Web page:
Rogier van der Weyden, The Magdalene Reading
Rogier van der Weyden,
The Magdalene Reading

The ancient method to which I refer is called lectio divina, “divine reading.” Most Catholics have heard of it, but may think of it as something for monks or saints, not ordinary believers. This is a mistake, for several reasons. First, it requires very little time carved out of an ordinary day to profit from this method, and uses only very short Bible passages for meditation, prayer, and contemplation. Second, the method requires only prayerful attention, not great erudition or sanctity. (If practiced regularly, however, it certainly can help the practitioner grow in holiness.) And then, this method does not require you to work your way through the whole Bible, or to read scholarly commentary or take copious notes. On the contrary, it concentrates on short passages and simply requires prayerful attention. Once one becomes familiar with the method, can become quite a natural way to respond to Scripture whenever you encounter it (in the liturgy or elsewhere). In other words, lectio divina is suitable for anyone and accessible to everyone.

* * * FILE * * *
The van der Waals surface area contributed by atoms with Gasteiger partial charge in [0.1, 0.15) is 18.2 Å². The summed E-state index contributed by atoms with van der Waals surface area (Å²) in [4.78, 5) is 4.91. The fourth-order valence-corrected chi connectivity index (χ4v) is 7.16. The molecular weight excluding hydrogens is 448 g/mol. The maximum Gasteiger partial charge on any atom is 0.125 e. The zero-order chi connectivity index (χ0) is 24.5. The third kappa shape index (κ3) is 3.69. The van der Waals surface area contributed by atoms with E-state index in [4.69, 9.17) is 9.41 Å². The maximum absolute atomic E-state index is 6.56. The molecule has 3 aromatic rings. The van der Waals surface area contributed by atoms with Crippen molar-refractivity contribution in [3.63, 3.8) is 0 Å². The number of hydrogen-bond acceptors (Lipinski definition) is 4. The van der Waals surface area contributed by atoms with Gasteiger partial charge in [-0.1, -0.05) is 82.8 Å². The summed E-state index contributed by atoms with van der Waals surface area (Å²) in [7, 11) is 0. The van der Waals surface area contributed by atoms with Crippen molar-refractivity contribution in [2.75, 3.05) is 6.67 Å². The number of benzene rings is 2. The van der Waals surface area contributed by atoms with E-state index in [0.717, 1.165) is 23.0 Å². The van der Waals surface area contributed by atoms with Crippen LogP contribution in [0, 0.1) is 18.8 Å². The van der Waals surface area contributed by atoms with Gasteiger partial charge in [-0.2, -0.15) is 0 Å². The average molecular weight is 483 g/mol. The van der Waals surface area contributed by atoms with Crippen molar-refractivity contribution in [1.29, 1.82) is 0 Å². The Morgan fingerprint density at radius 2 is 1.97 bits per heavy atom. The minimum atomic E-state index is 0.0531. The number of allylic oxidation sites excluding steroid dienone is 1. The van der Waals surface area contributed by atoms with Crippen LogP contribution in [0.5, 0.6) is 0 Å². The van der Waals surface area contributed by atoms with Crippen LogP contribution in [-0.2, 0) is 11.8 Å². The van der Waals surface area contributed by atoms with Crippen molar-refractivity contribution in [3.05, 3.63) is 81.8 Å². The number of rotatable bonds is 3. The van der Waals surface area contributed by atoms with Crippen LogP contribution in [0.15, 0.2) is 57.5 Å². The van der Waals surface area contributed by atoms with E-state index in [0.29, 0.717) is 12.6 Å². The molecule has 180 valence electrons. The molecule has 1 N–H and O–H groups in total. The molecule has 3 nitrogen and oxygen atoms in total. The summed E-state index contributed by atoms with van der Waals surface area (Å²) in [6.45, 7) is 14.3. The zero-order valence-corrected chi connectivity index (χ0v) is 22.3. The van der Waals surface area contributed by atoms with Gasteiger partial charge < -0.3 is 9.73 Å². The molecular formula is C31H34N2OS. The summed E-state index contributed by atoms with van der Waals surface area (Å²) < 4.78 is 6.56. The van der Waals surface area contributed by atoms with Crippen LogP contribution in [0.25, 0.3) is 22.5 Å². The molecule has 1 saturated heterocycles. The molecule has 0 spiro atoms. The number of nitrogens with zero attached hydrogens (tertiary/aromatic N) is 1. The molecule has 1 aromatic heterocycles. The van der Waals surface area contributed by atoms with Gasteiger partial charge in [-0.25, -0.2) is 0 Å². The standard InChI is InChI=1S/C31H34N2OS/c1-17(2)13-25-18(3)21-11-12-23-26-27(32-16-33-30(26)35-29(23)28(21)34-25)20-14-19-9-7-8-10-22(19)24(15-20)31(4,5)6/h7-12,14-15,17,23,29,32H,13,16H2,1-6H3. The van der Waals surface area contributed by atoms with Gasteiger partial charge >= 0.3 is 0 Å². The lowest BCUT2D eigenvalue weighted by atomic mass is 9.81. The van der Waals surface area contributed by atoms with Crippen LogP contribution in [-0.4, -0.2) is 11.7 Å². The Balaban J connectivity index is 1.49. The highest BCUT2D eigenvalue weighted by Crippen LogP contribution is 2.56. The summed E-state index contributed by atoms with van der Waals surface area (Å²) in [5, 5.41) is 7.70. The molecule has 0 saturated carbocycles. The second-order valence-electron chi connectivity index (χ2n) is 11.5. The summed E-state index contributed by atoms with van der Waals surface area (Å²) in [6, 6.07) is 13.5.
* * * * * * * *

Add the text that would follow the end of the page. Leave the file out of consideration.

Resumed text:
I’m not the person to give detailed instruction in how to practice lectio divina — this is done much better by others than I could do. For instance, here is a nice introduction to the method by a Benedictine monk, along with some discussion about how to adapt the practice to groups. An even simpler explanation recently was given by a Brazilian bishop who wanted to introduce lectio divina to the faithful of his diocese. I’ll quote most of it here, since it’s short. You can read the rest at Zenit.org. In square brackets, I put the traditional Latin term for each of the four steps.

[Lectio] First, one reads the passage. “In this first instance, one attempts to understand the text exactly as it appears, without pretending to extract from it immediately messages and conclusions,” he said.

[Meditatio] Meditation on the text comes next, in response to the question “What is God saying to me, or to us, through this text? Now we really do try to listen to God who is speaking to us and we receive his voice.”

[Oratio] Then comes “prayer. In this third step, we respond to the question: What does this text bring me to say to God?”